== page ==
Danny and I sat on the front step watching the black line grow on the horizon – a tornado warning had been issued and he wanted to be ready. I had a Bible of some translation in my hand, he a pistol of some caliber in his. Danny had been buried in a basement of a strip center when the last tornado blew through town and that wasn’t going to happen again. He was 16 now but his father’s death of just a couple years before, he jumped off the Ohio River Bridge, was still burning in his heart. Suicide, why not? “It’s my life isn’t it? “Well, actually, no it’s not, Danny,” or something like that, I responded. “You have been bought with a price, it’s not you who live but Christ in you – it’s not your life, like it or not.” I’m pretty sure that is not an exact quote, but it was what was in my mind that spring afternoon. Danny is alive and well today, still living a life, I trust, not his own.

When I thought of the oil in the lamps of the bridesmaids in last week’s sermon, I realized it had to be Christ in us, not our lives alone that kept the lamps lit. As Isaac of Nineveh said in the seventh century, “There is a love like a small lamp, fed by oil, which goes out when the oil is ended; or like a rain-fed stream which goes dry, when rain no longer feeds it. But there is love, like a spring gushing from the earth, never to be exhausted.” The wise virgins are in touch with the inexhaustible river. So the oil is continuously replenished rather than consumed.

It seems to me that we experience this oil as light, life and love. Light, in that it is about seeing. The life in that it leads to eternal life. And love, well, this is a wedding feast! (You can hear the sermon on line…) The thing that still strikes me is that where we tap into this source of light, life, and love is in the presence of our Lord in us, Christ in us, not we who live but Christ who lives in us. His presence. And the way we nurture this presence is through transformation, which is the focus of we are about at New Covenant!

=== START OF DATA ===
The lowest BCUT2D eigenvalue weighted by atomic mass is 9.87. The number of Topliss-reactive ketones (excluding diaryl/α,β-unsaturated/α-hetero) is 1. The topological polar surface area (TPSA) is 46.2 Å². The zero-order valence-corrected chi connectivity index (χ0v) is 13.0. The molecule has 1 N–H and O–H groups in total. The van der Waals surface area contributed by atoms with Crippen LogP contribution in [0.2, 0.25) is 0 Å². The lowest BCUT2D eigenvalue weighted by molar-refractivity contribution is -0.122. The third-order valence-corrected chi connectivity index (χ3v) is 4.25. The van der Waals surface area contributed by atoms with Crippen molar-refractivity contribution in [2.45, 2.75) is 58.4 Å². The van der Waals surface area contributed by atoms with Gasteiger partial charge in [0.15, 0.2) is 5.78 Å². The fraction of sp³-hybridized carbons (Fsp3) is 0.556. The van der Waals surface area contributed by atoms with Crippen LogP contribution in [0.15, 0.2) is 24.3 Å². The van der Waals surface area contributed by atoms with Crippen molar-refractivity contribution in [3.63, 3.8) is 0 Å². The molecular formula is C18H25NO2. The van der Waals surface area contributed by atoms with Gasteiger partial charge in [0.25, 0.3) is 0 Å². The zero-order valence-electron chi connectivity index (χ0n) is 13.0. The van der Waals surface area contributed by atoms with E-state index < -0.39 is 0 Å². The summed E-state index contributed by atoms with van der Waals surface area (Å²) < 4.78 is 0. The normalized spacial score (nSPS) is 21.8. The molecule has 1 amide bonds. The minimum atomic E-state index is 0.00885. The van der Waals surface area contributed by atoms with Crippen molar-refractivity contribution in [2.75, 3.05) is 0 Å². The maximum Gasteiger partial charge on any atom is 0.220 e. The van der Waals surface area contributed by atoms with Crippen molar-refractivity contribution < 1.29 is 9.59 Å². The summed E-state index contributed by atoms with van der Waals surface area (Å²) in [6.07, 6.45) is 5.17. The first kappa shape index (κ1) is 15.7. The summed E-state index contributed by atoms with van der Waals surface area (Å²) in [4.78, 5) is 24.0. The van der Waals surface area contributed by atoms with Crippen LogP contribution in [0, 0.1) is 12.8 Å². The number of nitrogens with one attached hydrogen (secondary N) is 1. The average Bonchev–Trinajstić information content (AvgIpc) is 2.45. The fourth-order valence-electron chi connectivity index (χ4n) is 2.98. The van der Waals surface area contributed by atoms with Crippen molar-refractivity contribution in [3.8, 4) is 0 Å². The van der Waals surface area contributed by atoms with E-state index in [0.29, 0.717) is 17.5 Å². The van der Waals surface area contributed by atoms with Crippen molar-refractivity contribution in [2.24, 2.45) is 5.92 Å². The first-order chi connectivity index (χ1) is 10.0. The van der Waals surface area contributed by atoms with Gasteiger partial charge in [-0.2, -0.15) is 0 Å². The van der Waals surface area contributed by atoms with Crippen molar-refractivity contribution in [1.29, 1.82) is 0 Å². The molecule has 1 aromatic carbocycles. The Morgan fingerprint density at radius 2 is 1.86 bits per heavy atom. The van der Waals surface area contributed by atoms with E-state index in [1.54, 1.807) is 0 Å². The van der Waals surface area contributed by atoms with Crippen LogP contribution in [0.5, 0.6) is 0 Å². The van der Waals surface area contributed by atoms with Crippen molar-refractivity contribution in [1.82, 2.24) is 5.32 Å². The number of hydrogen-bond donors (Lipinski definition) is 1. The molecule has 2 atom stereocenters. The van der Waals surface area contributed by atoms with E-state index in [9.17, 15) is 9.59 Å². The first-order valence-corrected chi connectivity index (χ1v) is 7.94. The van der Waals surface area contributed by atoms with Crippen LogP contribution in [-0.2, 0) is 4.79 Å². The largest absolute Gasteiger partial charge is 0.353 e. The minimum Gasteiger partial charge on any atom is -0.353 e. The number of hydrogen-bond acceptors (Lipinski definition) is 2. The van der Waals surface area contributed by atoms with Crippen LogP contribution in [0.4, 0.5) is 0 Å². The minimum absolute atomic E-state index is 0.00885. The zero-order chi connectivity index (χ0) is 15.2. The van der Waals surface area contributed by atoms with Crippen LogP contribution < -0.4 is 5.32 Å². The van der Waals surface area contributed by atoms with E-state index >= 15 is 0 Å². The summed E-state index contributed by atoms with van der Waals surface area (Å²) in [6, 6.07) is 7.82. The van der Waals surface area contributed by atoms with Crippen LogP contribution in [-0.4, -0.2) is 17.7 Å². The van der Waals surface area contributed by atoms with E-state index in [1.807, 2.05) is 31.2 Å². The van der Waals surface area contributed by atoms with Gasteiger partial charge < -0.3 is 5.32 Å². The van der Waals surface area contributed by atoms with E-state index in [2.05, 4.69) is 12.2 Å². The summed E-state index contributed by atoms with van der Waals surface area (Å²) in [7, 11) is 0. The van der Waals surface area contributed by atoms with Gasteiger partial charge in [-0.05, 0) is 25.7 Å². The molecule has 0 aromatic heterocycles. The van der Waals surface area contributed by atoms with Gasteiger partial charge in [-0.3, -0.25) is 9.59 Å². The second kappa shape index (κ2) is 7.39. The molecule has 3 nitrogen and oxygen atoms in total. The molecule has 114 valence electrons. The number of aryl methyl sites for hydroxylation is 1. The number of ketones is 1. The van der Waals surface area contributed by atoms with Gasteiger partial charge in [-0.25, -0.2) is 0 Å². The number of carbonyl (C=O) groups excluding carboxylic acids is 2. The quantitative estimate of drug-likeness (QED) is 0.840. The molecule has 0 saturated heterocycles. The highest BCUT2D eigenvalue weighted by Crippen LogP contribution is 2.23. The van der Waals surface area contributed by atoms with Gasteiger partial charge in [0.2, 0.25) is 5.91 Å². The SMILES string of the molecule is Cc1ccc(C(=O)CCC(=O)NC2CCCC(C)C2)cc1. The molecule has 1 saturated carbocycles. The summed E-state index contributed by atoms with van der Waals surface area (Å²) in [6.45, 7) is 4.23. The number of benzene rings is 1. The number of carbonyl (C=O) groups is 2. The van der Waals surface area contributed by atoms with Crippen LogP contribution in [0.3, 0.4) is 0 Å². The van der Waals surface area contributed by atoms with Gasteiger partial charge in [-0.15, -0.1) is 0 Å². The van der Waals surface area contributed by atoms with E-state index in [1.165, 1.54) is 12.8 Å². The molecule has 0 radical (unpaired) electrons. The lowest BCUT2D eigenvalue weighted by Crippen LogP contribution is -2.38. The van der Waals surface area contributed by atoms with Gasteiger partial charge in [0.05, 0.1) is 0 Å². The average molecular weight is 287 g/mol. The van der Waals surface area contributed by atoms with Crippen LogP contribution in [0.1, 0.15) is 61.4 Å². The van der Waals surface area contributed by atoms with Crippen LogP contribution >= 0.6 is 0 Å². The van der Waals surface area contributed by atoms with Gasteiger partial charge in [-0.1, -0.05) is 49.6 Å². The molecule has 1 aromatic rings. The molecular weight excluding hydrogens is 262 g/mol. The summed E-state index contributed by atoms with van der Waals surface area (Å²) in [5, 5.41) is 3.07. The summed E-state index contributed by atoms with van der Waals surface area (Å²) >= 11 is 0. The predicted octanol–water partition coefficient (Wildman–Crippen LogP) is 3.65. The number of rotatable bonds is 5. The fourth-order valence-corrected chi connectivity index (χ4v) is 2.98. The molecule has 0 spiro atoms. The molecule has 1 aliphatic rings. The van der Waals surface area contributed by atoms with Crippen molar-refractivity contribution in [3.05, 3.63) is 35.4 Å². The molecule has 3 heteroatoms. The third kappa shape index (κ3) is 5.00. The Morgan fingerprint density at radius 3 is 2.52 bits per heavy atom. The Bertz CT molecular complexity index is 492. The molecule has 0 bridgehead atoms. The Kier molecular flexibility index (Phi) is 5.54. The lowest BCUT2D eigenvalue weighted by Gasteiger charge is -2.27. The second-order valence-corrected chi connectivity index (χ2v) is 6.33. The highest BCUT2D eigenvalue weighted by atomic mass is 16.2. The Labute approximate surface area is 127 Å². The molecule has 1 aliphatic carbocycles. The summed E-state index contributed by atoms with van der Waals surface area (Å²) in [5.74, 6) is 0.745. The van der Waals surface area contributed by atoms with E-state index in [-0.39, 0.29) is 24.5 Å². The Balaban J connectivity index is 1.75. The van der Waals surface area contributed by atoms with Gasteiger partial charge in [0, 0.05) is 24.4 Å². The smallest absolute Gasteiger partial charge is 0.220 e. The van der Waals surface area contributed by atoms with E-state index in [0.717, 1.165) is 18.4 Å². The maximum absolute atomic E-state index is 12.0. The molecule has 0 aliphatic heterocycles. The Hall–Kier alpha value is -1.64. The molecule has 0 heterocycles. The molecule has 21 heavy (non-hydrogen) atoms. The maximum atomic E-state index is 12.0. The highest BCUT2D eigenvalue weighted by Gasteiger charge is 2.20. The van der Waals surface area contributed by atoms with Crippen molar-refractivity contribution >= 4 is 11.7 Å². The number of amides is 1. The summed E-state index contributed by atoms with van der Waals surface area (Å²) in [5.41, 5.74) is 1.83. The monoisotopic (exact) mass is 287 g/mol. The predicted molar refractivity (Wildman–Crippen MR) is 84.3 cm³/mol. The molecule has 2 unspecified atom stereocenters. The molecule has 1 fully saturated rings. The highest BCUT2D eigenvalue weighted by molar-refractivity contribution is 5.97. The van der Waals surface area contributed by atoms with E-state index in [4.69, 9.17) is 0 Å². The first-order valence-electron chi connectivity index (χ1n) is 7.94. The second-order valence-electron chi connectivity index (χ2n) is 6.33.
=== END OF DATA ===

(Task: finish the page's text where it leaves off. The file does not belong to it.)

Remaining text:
And so we push into transformation every way we can – through God’s word, through training in spiritual exercises, through relationships in community, and inviting the Holy Spirit to be present. Whether it is in solitude, in worship, or in acts of compassion, we say, ‘how else are we known as your people?’
One last thought is that what we want to do is to keep as little as possible between our Savior and us. What gets in between us? You name it – distractions, fear, good times, or bad times. You fill in the blanks. Will we be ready when the bridegroom appears?


Nothing Between My Savior and I

Time takes its toll, weather makes its mark, man creates disaster.
The tombstones stood, some tall, mighty, and gleaming;
Yet others warm and crumbled under the weather of the days gone by.
These are monuments of lives that had past:
Soldiers and Chiefs; Widows and Orphans.
Presidents and Heroes; Homeless and Crippled.
But of these lives, what remains?
A symbol of their peace, joy, and glory;
A recollection of their achievements, recognitions, and accomplishments;
Or the crumbled stone of a lonely, hardened life.
Further still what forgoes of these deaths? –
That is only known by The Master and His servant.
For in his death he has left the way so that
Death does not have its sting.
Through the struggles of life, the pressures of long days;
The happy times and the sad;
The good times and the bad;
We all set for ourselves a symbol of who we are.
When it comes to be set in stone,
Will it read
“Nothing between my Savior and I?”
by A.J. Buffington